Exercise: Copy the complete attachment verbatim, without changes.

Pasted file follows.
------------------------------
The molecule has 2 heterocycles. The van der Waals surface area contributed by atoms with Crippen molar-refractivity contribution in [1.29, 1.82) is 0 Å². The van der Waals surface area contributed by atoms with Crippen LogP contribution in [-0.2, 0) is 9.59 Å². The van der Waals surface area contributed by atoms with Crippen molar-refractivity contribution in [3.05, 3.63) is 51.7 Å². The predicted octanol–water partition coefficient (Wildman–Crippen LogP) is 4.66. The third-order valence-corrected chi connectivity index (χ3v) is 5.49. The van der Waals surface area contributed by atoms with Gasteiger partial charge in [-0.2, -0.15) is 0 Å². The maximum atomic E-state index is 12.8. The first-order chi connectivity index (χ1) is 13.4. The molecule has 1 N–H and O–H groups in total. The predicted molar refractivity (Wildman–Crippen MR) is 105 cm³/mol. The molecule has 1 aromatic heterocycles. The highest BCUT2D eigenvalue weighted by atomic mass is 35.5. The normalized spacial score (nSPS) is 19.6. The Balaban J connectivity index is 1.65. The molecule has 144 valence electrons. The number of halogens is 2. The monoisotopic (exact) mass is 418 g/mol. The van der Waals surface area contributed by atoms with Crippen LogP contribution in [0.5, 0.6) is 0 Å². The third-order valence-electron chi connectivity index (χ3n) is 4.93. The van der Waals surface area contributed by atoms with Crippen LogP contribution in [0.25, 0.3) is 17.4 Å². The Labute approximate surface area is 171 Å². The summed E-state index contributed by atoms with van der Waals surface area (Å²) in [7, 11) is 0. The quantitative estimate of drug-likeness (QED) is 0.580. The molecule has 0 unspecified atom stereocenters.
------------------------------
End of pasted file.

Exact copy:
The molecule has 2 heterocycles. The van der Waals surface area contributed by atoms with Crippen molar-refractivity contribution in [1.29, 1.82) is 0 Å². The van der Waals surface area contributed by atoms with Crippen LogP contribution in [-0.2, 0) is 9.59 Å². The van der Waals surface area contributed by atoms with Crippen molar-refractivity contribution in [3.05, 3.63) is 51.7 Å². The predicted octanol–water partition coefficient (Wildman–Crippen LogP) is 4.66. The third-order valence-corrected chi connectivity index (χ3v) is 5.49. The van der Waals surface area contributed by atoms with Gasteiger partial charge in [-0.2, -0.15) is 0 Å². The maximum atomic E-state index is 12.8. The first-order chi connectivity index (χ1) is 13.4. The molecule has 1 N–H and O–H groups in total. The predicted molar refractivity (Wildman–Crippen MR) is 105 cm³/mol. The molecule has 1 aromatic heterocycles. The highest BCUT2D eigenvalue weighted by atomic mass is 35.5. The normalized spacial score (nSPS) is 19.6. The Balaban J connectivity index is 1.65. The molecule has 144 valence electrons. The number of halogens is 2. The monoisotopic (exact) mass is 418 g/mol. The van der Waals surface area contributed by atoms with Crippen LogP contribution in [0.5, 0.6) is 0 Å². The third-order valence-electron chi connectivity index (χ3n) is 4.93. The van der Waals surface area contributed by atoms with Crippen LogP contribution in [0.25, 0.3) is 17.4 Å². The Labute approximate surface area is 171 Å². The summed E-state index contributed by atoms with van der Waals surface area (Å²) in [7, 11) is 0. The quantitative estimate of drug-likeness (QED) is 0.580. The molecule has 0 unspecified atom stereocenters.